What was the problem with Satan’s first temptation of turning rocks to bread? The problem was that it was contrary to God’s plan at that time for Jesus. This is what the enemy is always presenting, an alternative plan to God’s. Here he is seeking to lure the Son of God away from His Father and he attempts the same for us. So what’s His strategy? Exploit weakness, undermine priorities and appeal to our independence. How are we to guard against this?
The answer isn’t becoming defensive—it’s being vulnerable.
Naturally, we think that the best way for us to guard our areas of weakness is by acting like we don’t have them. If there was a modern self-help library available in the wilderness that day, I suppose the books would be titled “You’ve God this!” or “Never Weak Again!”. Notice, however, what Jesus doesn’t do. When Satan says, “Make some bread” Jesus doesn’t say, “I’m fine Satan, really. I’m not hungry anyway. I just didn’t feel like eating for a month”. Jesus did not shy away from acknowledging weakness.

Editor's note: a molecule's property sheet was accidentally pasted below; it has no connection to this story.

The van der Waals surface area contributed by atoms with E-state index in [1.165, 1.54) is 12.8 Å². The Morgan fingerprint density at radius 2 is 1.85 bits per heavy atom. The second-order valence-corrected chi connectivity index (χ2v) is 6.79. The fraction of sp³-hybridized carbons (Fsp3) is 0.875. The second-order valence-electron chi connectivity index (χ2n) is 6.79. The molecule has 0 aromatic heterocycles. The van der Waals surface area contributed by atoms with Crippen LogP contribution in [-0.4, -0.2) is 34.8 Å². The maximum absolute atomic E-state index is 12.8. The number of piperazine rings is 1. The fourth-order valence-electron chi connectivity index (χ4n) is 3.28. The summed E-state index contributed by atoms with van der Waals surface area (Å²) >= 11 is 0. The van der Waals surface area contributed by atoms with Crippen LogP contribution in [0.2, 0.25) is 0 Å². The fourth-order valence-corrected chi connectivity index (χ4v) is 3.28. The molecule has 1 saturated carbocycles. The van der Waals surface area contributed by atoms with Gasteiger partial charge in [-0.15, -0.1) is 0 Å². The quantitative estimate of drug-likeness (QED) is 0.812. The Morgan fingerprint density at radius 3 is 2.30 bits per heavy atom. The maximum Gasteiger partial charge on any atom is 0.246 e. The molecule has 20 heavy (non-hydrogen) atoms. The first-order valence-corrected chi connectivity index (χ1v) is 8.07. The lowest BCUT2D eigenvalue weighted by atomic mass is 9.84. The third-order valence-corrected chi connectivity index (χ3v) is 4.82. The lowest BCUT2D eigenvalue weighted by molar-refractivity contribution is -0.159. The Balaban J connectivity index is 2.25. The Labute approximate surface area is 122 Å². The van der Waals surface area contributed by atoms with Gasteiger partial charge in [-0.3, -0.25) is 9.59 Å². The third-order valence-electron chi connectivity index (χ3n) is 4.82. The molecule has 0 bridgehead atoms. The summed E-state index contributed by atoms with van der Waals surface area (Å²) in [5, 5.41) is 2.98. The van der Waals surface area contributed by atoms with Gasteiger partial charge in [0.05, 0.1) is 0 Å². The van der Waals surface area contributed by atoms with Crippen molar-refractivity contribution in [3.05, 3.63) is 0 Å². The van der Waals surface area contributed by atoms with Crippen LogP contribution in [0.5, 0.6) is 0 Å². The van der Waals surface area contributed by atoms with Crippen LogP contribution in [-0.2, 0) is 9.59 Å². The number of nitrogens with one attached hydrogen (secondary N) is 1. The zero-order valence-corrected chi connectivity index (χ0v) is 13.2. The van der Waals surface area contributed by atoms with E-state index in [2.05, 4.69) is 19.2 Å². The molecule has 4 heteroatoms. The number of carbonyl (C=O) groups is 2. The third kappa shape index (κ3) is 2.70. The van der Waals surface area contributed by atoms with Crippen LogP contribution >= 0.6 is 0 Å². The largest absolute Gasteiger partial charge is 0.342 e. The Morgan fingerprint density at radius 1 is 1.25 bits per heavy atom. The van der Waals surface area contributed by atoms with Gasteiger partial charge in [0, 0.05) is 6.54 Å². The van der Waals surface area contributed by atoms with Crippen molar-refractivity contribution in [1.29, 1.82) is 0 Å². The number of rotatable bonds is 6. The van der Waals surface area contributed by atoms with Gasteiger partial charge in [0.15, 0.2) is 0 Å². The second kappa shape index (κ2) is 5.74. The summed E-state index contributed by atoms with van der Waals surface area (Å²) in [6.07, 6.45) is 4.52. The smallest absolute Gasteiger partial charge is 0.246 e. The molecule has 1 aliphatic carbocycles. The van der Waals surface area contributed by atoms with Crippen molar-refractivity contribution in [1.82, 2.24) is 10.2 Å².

Jesus, though fully God, is also fully man, and He is aware of what his body is going through. This, I believe, is something that the church must get right if we are to become who God wants us to be. Confessing weakness and vulnerability is not a sin. In fact, acknowledging weakness can become strength; Jesus did not pretend that his body didn’t need food. In the wilderness He is demonstrating his vulnerability to human weakness and suffering. Acknowledging areas of vulnerability is key in overcoming lies.
We must not only be open before others, we must ultimately be open before God. Are we prone to anxiety? Depression? Lust? Greed? And are these areas more tempting when we are alone? Opening yourself up to God and others about areas of weakness is not a loss, it becomes a win. Admitting an area of weakness can cause you to trust in the strength that God Himself supplies. Isn’t that what the Apostle Paul said? “When I am weak, then I am strong because I’m not depending upon myself any longer, but upon God Himself.” (2 Cor. 12:9-10) The whispered suggestions of the enemy are intended to exploit weakness in order to do what he really wants to do, act independently of God.
Bible Verses: Matthew 4:2-4 (KJV)
2 And when he had fasted forty days and forty nights, he was afterward an hungred.
3 And when the tempter came to him, he said, If thou be the Son of God, command that these stones be made bread.
4 But he answered and said, It is written, Man shall not live by bread alone, but by every word that proceedeth out of the mouth of God.